Christ Church (Alexandria, Virginia) facts for kids
Christ Church in Alexandria, Virginia
|Location||118 North Washington Street, Alexandria, Virginia|
|Built||Completed February 27, 1773|
|NRHP reference No.||70000899|
Quick facts for kidsSignificant dates
|Added to NRHP||May 10, 1970|
|Designated NHL||April 15, 1970|
Christ Church is an Episcopal church located at 118 North Washington Street in Alexandria, Virginia. Constructed as the main church in the Church of England's Fairfax Parish, the building was designed by Col. James Wren, a descendant of Sir Christopher Wren. To finance construction of the church, the Fairfax Vestry raised 31,186 pounds of Oronoco tobacco from parishioners. Construction began in 1765, under the direction of James Parsons. After four years, the church was still unfinished. The vestry relieved Mr. Parsons of his duties as overseer of the construction. John Carlyle accepted the position and handed the keys of the completed building over to the vestry in February 1773.
Initially the pews were box pews and a two-tier pulpit was situated on the north side of the sanctuary. There was no font because until after the Civil War, weddings, baptisms, and the churching of women took place at home. In the mid-nineteenth century, stoves were put in the back of the church and the box pews were converted to the slips that are in use today. During a renovation later that century, the original pulpit was replaced by the current wine-glass pulpit. The only remaining hand-carved hymnal rack is in the Lee pew. The plaques on either side of the chancel were hand-lettered by Wren and have never been retouched. They display the Decalogue, the Lord's Prayer, the Apostles' Creed, and the Golden Rule. Wren used ink and then varnished his work just as an artist varnishes a finished painting. Over time the carbon in the ink and the alcohol in the varnish formed an acetate that created the wonderful burnished patina of the plaques. If you look closely, you can see Wren's brushstrokes and one drip.
George Washington, Henry Lee, Robert E. Lee, Charles Simms, Philip Marsteller, and Henry Fowler are a few of the church's notable parishioners (members). Until the twenty-first century, it was tradition for sitting presidents to attend a service. Franklin Roosevelt, Winston Churchill, and Eleanor Roosevelt visited the church on January 1, 1942 to commemorate World Day of Prayer for Peace. The church was known as Fairfax Church until given the name Christ Church in 1816. It was declared a National Historic Landmark in 1970.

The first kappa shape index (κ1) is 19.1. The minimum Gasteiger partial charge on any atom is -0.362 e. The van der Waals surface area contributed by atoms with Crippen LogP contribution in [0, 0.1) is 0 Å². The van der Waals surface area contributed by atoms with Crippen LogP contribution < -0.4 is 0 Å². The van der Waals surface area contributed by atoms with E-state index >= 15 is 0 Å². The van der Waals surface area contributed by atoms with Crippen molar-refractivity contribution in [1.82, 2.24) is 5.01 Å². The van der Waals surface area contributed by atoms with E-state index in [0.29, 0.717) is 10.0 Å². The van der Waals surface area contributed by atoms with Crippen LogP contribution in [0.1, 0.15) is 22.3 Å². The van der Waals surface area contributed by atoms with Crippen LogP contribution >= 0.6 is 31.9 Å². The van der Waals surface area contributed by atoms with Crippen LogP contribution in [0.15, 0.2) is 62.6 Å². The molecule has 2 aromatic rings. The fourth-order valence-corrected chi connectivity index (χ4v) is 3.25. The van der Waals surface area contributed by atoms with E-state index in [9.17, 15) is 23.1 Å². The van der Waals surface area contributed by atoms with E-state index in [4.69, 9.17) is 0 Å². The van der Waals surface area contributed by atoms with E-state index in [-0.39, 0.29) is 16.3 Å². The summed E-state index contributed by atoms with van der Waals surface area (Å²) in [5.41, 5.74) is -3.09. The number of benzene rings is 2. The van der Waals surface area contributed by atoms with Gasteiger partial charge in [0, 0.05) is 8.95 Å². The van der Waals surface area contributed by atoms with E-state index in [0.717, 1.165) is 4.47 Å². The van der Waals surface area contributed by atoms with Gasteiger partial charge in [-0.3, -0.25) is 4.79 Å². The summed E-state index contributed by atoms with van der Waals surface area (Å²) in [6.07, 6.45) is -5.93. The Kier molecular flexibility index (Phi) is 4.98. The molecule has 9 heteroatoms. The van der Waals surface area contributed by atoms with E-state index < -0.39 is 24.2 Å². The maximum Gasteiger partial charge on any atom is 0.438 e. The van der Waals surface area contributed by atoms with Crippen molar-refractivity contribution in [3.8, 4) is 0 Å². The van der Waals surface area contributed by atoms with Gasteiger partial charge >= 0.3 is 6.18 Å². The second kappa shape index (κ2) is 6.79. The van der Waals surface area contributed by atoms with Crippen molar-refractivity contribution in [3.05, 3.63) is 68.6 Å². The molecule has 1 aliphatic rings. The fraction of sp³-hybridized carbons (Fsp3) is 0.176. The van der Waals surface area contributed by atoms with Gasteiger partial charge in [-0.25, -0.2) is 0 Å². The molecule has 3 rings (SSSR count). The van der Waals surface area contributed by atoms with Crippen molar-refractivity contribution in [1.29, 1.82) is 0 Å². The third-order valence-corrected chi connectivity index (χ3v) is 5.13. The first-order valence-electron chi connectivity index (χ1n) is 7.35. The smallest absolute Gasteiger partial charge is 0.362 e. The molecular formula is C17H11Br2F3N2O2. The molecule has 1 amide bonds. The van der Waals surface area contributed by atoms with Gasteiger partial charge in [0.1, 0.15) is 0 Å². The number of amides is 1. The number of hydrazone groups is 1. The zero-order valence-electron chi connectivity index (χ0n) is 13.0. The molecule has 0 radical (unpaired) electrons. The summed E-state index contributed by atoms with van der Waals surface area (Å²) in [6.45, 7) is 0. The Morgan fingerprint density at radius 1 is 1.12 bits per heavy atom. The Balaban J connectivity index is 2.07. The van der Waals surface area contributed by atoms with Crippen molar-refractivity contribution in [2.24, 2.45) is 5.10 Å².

Description and history
Christ Church is located in Alexandria's Old Town, at the southwest corner of North Washington and Cameron Streets. The brick two-story church measures about 60 feet (18 m) by 50 feet (15 m). Comparable to Pohick Church in Truro Parish, which was gutted by Union troops, the church has stone quoins from nearby Aquia quarry. The roof is a simple hipped structure. The galleries, bell tower, and porch were added after the original construction, circa 1785 and 1815.
The Anglican congregation that commissioned the church's construction was founded in 1765, when Fairfax Parish was established. The vestry commissioned the construction of two churches, this one, and another at Falls Church. The design of both buildings was by Colonel James Wren. The church is distinctive among Virginia's colonial churches in that its interior was spared the ravages of the Civil War. Although, most of the tombstones and all the silver were missing when the Union troop holding the church returned it two years after the end of the war. The church also survived the disestablishment of the Church of England by the commonwealth.
Among the burials in the churchyard is the mass grave of thirty-four Confederate prisoners of war who died in local hospitals during the Civil War. A memorial stone in the churchyard commemorates their deaths. Also buried in the church are Charles Simms and Philip Marstellar, two of George Washington's pallbearers, Anne Warren, a world-famous English actress, Henry Fowler, and William Ramsay, who is known as the Romulus of Alexandria.
In 2017 church leaders decided to remove plaques in memory of Washington and Lee, each of which resided on either side of its sanctuary. Removal was decided based on a purported desire to avoid "...a distraction in our worship space" and concern about creating "an obstacle to our identity as a welcoming church and an impediment to our growth and to full community with our neighbors."
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